Good and Bad PR
As well as a glorious heat wave and endless sunshine, we are well and truly in the midst of major election fever here in Britain at the moment.
One of my favourite examples of good PR this week has got to be the rise of Ed Miliband amongst youngsters on social media, not to mention the genius hashtag #Milifandom.
The leader of the Labour party has hardly had the best deal in the past when it comes to popularity, but one 17 year old’s (slightly odd) obsession with Miliband has had a hugely infectious impact on users of Twitter. Abby (no last name) gained over 12,000 followers on her Twitter account simply for declaring her love for Ed, whilst catapulting the #Milifandom hashtag to new levels in the process
— luc [PB] (@luceee_hall) April 21, 2015
Speaking to Buzzfeed on her and her fellow “Milifans” unusual obsession, the type of which is exclusively reserved for boybands and teen actors, Abby said: “We just want to change opinions so people don’t just see the media’s usual distorted portrayal of him – and actually see him for who he is. Ed is just a great guy and how many other politicians have a fandom?”
Abby and her love for the leader of the opposition has also sparked a series of hilarious memes and GIF’s that can only be described as a dream come true for the Labour party, which is especially keen to appeal to young Britons in the lead up to the all-important election next month.
What’s more, as of this morning Ed himself now follows Abby and the Labour party’s official Facebook page has even responded to the overwhelming amount of positivity by saying: “We didn’t see this coming … if you’re fired up about Ed, changing Britain, and making your voice heard, we’d love you to be on the team →labour.org.uk/volunteer.” #Milifandom
There are plenty more examples of a photoshopped Ed Millibands's over at, would you believe it, The Mail online.
There is no denying that I am a sucker for a viral ad that tugs at the heartstrings. Anything that features babies, small animals or romantic proposals and I am well and truly a soppy mess.
It is therefore no surprise whatsoever that I am completely obsessed with the new video titled The Unique Collection from jewellery brand Pandora, and have watched it more times that I would care to admit already this week.
The premise of the video, originally uploaded on 13 April, is fairly simple. The brand have successfully promoted a new range of customised jewellery alongside the tagline “All women are unique” through a simple idea aimed at mothers across the world. An experiment features six young blindfolded children attempting to identify their mothers from a line-up of different women using just their youthful instincts and maternal bonds.
The beautiful moment when each child successfully picks their own Mum using just their sense of touch and smell is seriously touching, and with over 7.5 million views on YouTube and counting, the video certainly helps promote Pandora to its core audience of young women and mothers.
Jamelia in a jam
Former pop star and regular panellist on ITV’s daytime show Loose Women has landed herself in some hot water this week after making the suggestion that plus-sized clothes should be banned from high street stores in the UK.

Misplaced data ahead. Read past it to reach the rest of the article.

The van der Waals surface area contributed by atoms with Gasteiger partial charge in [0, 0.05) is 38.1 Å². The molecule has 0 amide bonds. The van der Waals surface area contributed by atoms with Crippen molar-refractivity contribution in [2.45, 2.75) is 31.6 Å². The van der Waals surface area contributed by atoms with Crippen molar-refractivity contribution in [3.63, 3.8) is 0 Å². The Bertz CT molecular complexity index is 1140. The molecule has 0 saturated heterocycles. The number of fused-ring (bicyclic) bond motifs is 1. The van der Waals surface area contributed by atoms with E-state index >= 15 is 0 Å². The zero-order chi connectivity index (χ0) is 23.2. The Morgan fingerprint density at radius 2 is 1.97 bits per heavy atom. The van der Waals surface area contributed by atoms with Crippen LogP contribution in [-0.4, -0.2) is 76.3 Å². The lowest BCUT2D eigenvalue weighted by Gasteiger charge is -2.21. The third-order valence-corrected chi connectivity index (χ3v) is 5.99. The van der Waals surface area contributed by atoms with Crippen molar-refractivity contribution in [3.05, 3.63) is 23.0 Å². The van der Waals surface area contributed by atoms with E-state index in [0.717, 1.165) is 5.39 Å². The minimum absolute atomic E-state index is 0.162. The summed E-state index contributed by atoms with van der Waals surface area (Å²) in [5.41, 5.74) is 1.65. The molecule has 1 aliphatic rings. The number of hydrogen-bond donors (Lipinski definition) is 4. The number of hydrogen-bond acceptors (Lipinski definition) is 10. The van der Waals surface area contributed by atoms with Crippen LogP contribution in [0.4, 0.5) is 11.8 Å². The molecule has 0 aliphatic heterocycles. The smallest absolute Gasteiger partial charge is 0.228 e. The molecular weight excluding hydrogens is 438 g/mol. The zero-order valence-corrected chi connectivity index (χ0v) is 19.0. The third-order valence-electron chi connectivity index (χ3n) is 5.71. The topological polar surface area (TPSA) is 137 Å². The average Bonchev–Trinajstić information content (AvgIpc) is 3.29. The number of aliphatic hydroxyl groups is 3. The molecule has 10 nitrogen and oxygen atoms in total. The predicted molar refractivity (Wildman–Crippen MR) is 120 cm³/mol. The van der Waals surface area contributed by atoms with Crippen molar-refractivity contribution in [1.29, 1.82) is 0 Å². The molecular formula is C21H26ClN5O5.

Speaking on Tuesday’s show during a discussion about whether or not brands should promote plus-sized clothing towards children and teenagers, the 34 year old said: “I think everyone should have access to lovely clothes, BUT I do not think it's right to facilitate people living an unhealthy lifestyle.
"I don't believe stores should stock clothes below or above a certain weight. They should be made to feel uncomfortable when they go in and can't find a size."
Her comments understandably caused outrage amongst viewers watching the show, leading many to take to Twitter and express their anger that someone in the public eye could be so insensitive to people who may be suffering from debilitating health problems or issues.
During an appearance on Wednesday morning’s Good Morning Britain, Jamelia appeared to stand by her controversial comments during an interview on promoting healthy body image through untouched selfies. She spoke to presenters Kate Garaway and Susanna Reid and said:
"Watching it back I can see how number one, papers are able to regurgitate the story which makes it much more sensational. She added: "I didn’t make it clear on the show that I was talking about extremes – above a size 20 and below a size 6."
"Knowing I offended people really upset me and knowing I made people question themselves and their choices. All I can do is apologise for that," she continued. "But I do stand by what I said – I am a real women with real opinions. I’m not here to play some villain. It’s not that, I get paid to voice my opinion. Occasionally you offend people."
Whilst I agree that everybody is entitled to their own opinion, I do think that by actively encouraging that those who are smaller or bigger than the average woman should be ostracised and made to shop in separate places to their friends and peers, Jamelia has proved that she has no idea how low self-esteem and depression (which this idea would undoubtedly lead to) can lead to further cycles of damaging behaviour such as bingeing or starving.